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3 decades into El Paso’s ban on new mulberries, existing trees are nearing end of life

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The mulberry is a storied tree in El Paso. El Pasoans have tales of either sitting under their shady boughs or being frustrated with the allergies the trees cause in the spring. And there are also memories of chowing down on the maroon or black fruits the tree produces.

They populate public spaces from Memorial Park to Album Park and grow from the Westside to the far Southeast. The versatile trees — also called moras — are indigenous to temperate Asia, but were adaptable to the Southwest desert life.

Although a previously popular landscaping staple, the tree wasn’t universally loved.

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El Paso banned the planting and sale of the trees in 1992, following other Southwestern cities such as Las Vegas, Tucson and Albuquerque, which all cracked down in the late 1980s and early 1990s on the allergy-causing amounts of pollen released by male trees.

Brent Pearson, an arborist with the city of El Paso, said there was a period of overplanting the male cultivar in public spaces and at private homes. He said wetter conditions in the 1990s meant the trees flourished.

“They became too popular for their own good — that’s all that was planted,” Pearson said. “Mulberries put out a tremendous amount of pollen compared to other trees.”

Some major cities in the United States have a problem with pollen levels because local governments opt to plant “non-messy” trees that don’t bear fruit or seed pods to keep sidewalks clear and lower maintenance costs, often meaning that they plant pollinators instead.

In 2007, El Paso considered removing the ban. Dr. John York, an allergy specialist in El Paso, gave his professional opinion that the trees caused severe allergic reactions, which he said he didn’t observe with other trees.

A mulberry tree in Memorial Park. The city of El Paso has banned the sale and planting of new mulberry trees since 1992. (Danielle Prokop/El Paso Matters)

“While many people are mildly to moderately allergic to mulberry pollen, just as they are to other pollen, mulberry pollen to some is a dramatic allergen, setting off severe asthmatic reactions,” he said. The reactions could be triggered from something as minor as walking under a pollinating tree, he noted.

York said at the time the city should consider adding juniper plants, used in streetside groundcover, to the ban.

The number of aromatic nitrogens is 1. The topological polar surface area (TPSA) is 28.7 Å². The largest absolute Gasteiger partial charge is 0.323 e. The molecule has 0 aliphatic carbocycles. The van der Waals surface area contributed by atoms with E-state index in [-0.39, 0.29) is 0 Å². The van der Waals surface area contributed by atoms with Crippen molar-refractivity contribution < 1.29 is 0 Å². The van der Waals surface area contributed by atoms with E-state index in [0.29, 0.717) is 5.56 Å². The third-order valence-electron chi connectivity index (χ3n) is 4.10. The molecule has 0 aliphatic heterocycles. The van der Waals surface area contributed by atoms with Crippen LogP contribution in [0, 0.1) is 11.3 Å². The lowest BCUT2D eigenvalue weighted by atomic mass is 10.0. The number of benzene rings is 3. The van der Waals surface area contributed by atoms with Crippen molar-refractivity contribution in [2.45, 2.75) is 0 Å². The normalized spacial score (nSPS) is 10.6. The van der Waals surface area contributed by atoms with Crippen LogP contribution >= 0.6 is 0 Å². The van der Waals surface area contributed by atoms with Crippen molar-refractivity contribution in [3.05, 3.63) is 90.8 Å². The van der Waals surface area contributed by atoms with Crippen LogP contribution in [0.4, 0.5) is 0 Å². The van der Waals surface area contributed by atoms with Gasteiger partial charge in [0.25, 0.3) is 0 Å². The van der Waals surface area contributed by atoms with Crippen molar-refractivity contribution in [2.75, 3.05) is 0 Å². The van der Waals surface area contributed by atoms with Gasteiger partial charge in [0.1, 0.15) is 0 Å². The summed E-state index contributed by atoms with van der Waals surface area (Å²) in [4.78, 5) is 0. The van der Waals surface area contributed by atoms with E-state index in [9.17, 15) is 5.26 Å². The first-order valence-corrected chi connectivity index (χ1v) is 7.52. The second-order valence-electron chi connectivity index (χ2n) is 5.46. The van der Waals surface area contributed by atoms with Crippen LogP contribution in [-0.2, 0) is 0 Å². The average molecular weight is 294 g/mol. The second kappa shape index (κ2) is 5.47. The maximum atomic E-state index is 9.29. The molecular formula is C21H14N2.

There’s no specific distinction between male and female trees in El Paso’s ordinance. It simply states that it is unlawful to sell or “plant any mulberry tree within the city,” after Sept. 1, 1992.

Nearly 30 years into the ban, many of the trees are dying as their life expectancy is only between 30 to 50 years. Tree experts said it’s a chance to be thoughtful about their replacements.

According to a 2014 study of El Paso’s urban forest, there’s an estimated 75,000 white mulberry trees in the city, and Pearson said most of them are in decline.

“It’s hard to find a vigorous mulberry, because they are at the end of their lifespans,” he said.

The dead trees will have to be removed in coming years, but he said the city is in a better position than before the ban to plant other trees.

Pearson opposed the ban when it was first proposed because he ran a nursery that sold mulberries. But he conceded later the ban spurred changes to the city’s urban forest.

“I was against it at first, but the consequences that created were good,” Pearson said. “It turned out to be beneficial as far as people planting other trees. Change is hard, but change is good.”

A deadwood mark on a mulberry tree, where dead limbs were cut back for safety of people and the tree. (Danielle Prokop/El Paso Matters)

Denise Rodriguez, with the Texas A&M AgriLife Center in El Paso, said the extension opposed the ban, asking instead for education, and marking trees as high pollinators.

In the mulberries’ waning, El Pasoans have a chance to promote indigenous plants, such as the Mexican redbud, honey mesquite or the desert willow, Rodriguez said.

“When people select plant materials that are native to our Chihuahuan desert region, they are going to withstand the harsh climate, and last for years,” Rodriguez said. “We don’t get a lot of rain, but there is also a lot of resistance to pests or diseases if we choose native trees.”

Rodriguez said trees’ value extends far beyond the aesthetic. Shade reduces reflective heat and lowers temperatures of neighborhoods. Root systems anchor soil and prevent blowing dust and flooding. Trees clean the air. The Texas Commission on Environmental Quality estimated the 1.2 million trees in El Paso remove 318 million tons of pollution annually.

Of course, in El Paso, trees find it hard to survive without help. Trees require access to irrigation to survive the heat and dry temperatures. The challenges for growing healthy trees are compounded by hotter temperatures and a shrinking Rio Grande in the recent decade.

Jeff Anderson, the extension agent at Doña Ana County, said trees are worth the water.

“The answer is not to plant anything and pave everything over,” Anderson said. “Plant drought-tolerant trees, give them that little bit of water that they need to have to survive here. Because we’re way too dry to not give them any water, even for native plants.”

Cover photo: Walkers stroll near a mulberry tree in Memorial Park. (Danielle Prokop/El Paso Matters)

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Danielle Prokop

Danielle Prokop is a climate change and environment reporter with El Paso Matters. She’s covered climate, local government and community at the Scottsbluff Star-Herald in Nebraska and the Santa Fe New Mexican. She can be reached at dprokop@elpasomatters.org.

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